It's not an easy thing to make a turn-based game seem fraught and action-packed, but XCOM: Enemy Unknown managed it with energy to spare. Part of that is due to the game's brilliantly tense mission design, but some credit belongs to Michael McCann's brilliant score. McCann lent XCOM the same futuristic flair for the dramatic that he brought to last year's Deus Ex: Human Revolution, and his combat music gets me pumped like no other. Mix that with the eerie, keening sounds of a quiet ("too quiet") battlefield, and you've got one of the best strategy soundtracks in recent memory.
Few game soundtracks have ever charmed me like Botanicula's. When I first played the game, I described the it as weapons-grade joyfulness, and it hasn't lost an ounce of charm. And the soundtrack is a huge part of the game. Crafted by the Czech duo DVA (who make a surprise appearance in the game), the soundtrack relies on a combination of strange homemade instruments and human voices. DVA also created all of the sound effects in Botanicula, and the resulting soundscape blends sound design and music into a ramshackle jamboree of hums, whispers, grunts, bangs, clangs, and whistles.
I came to FTL a bit late. Though I'd been assured of its quality, I hadn't found time to play it until a few weeks ago. And Ben Prunty's cool, beautiful soundtrack grabbed me with a qucikness. The most remarkable thing about this track, "Civil," is how immediately iconic it becomes. Specifically, the chord progression at 1:38. The moment I first heard it, I thought "That right there is the core of this entire game." And so it is. The more I've played FTL, the more I've come to appreciate Prunty's range, but it always comes back to that moment in "Civil." His work invokes the best soundtracks of the past while conjuring something new, and it fits marvelously with the thoughtful, methodical pace of FTL.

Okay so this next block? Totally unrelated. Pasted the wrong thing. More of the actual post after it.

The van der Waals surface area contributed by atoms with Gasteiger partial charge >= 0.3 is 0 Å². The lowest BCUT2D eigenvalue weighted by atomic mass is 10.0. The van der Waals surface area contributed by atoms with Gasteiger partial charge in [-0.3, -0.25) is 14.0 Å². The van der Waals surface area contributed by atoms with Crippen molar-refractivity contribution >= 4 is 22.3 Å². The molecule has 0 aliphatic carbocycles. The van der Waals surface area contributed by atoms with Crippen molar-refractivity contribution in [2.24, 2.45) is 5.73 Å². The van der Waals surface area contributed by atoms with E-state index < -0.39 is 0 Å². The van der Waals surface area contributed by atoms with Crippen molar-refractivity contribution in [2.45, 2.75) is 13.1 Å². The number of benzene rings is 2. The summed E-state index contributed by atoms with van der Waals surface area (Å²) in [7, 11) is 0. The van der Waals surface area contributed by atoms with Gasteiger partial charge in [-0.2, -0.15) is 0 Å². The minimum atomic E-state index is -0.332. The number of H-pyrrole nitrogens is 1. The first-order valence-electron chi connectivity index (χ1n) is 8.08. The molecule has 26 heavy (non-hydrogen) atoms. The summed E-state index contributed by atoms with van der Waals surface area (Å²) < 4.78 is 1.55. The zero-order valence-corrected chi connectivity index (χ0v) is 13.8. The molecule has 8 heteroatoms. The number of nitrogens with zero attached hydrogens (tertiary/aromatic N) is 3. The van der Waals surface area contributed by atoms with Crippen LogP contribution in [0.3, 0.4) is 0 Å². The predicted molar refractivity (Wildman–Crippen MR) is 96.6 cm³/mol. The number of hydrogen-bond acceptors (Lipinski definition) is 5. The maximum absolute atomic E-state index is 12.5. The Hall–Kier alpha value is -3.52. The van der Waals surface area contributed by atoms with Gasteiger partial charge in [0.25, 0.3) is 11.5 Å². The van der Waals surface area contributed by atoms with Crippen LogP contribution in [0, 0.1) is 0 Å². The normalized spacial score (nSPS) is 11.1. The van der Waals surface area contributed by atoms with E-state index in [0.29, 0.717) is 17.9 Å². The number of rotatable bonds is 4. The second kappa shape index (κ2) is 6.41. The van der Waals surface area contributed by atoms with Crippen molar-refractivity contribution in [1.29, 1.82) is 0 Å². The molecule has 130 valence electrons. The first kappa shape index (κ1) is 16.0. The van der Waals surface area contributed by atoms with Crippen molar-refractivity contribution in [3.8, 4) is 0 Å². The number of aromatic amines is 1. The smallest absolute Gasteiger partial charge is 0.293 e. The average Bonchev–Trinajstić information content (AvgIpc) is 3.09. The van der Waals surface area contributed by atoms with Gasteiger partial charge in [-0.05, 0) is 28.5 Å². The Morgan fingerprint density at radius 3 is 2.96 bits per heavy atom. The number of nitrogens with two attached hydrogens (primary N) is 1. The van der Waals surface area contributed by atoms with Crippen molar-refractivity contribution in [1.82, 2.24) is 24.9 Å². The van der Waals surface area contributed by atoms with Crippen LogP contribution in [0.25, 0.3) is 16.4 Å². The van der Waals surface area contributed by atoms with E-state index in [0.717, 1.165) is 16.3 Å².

Max Payne 3
I can only hope that Max Payne 3's soundtrack is the start of a trend. Rather than hiring a traditional film or game composer, Rockstar tapped the noise-rock band HEALTH to create the soundtrack for Max's return to glory. It would appear that after hiring the band, Rockstar got out of the way completely and let them do their thing. The result is one of the most uncompromising, exhilarating action game soundtracks I've ever heard. It's drenched in sweat, and at times feels like the music of Death Itself. It flattens the competition, a collection of compositions so distinctive that it enhances every moment of the game it accompanies.
Jason Schreier: I had some issues with Xenoblade Chronicles, the Monolith-developed RPG that came out back in April for Wii—yes, Wii!—but its soundtrack, composed by Yasunori Mitsuda, Yoko Shimomura, Manami Kiyota, and ACE+, is undeniably stellar. From peppy jazz beats to gentle guitar strums, Xenoblade's music is eclectic, sweeping, and catchy as all hell.
Mass Effect 3
The Mass Effect 3 soundtrack needed to achieve the impossible: Tie together one of the most heralded video game trilogies of the current generation (with one of the best series-wide soundtracks) and give us closure. And, somehow, composers Clint Mansell, Christopher Lennertz, Sam Hulick, Sascha Dikiciyan and Cris Velasco did just that.